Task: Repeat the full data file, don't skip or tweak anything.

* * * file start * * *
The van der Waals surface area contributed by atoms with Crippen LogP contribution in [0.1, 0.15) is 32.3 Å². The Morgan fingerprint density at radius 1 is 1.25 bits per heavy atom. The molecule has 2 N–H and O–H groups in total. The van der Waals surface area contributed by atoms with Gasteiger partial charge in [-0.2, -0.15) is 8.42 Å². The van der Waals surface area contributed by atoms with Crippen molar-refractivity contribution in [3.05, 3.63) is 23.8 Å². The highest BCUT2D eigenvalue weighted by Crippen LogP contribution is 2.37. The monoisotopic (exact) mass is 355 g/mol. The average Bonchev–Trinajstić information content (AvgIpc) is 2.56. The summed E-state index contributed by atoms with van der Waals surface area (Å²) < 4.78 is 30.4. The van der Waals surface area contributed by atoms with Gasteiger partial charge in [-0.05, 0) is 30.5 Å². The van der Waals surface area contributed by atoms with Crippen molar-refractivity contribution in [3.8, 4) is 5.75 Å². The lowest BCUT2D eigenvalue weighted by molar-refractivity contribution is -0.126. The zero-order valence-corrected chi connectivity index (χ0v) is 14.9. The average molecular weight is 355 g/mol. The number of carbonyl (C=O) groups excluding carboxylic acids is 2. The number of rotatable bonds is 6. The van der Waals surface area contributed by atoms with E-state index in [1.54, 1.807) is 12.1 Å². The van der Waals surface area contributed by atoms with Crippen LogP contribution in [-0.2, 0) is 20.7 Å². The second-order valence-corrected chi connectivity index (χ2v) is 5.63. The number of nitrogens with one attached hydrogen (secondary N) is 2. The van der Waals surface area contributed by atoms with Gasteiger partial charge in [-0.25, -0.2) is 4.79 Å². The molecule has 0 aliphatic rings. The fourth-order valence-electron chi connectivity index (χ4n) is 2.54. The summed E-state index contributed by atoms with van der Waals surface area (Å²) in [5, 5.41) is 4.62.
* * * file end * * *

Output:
The van der Waals surface area contributed by atoms with Crippen LogP contribution in [0.1, 0.15) is 32.3 Å². The Morgan fingerprint density at radius 1 is 1.25 bits per heavy atom. The molecule has 2 N–H and O–H groups in total. The van der Waals surface area contributed by atoms with Gasteiger partial charge in [-0.2, -0.15) is 8.42 Å². The van der Waals surface area contributed by atoms with Crippen molar-refractivity contribution in [3.05, 3.63) is 23.8 Å². The highest BCUT2D eigenvalue weighted by Crippen LogP contribution is 2.37. The monoisotopic (exact) mass is 355 g/mol. The average Bonchev–Trinajstić information content (AvgIpc) is 2.56. The summed E-state index contributed by atoms with van der Waals surface area (Å²) < 4.78 is 30.4. The van der Waals surface area contributed by atoms with Gasteiger partial charge in [-0.05, 0) is 30.5 Å². The van der Waals surface area contributed by atoms with Crippen molar-refractivity contribution in [3.8, 4) is 5.75 Å². The lowest BCUT2D eigenvalue weighted by molar-refractivity contribution is -0.126. The zero-order valence-corrected chi connectivity index (χ0v) is 14.9. The average molecular weight is 355 g/mol. The number of carbonyl (C=O) groups excluding carboxylic acids is 2. The number of rotatable bonds is 6. The van der Waals surface area contributed by atoms with E-state index in [1.54, 1.807) is 12.1 Å². The van der Waals surface area contributed by atoms with Crippen LogP contribution in [-0.2, 0) is 20.7 Å². The second-order valence-corrected chi connectivity index (χ2v) is 5.63. The number of nitrogens with one attached hydrogen (secondary N) is 2. The van der Waals surface area contributed by atoms with Gasteiger partial charge in [-0.25, -0.2) is 4.79 Å². The molecule has 0 aliphatic rings. The fourth-order valence-electron chi connectivity index (χ4n) is 2.54. The summed E-state index contributed by atoms with van der Waals surface area (Å²) in [5, 5.41) is 4.62.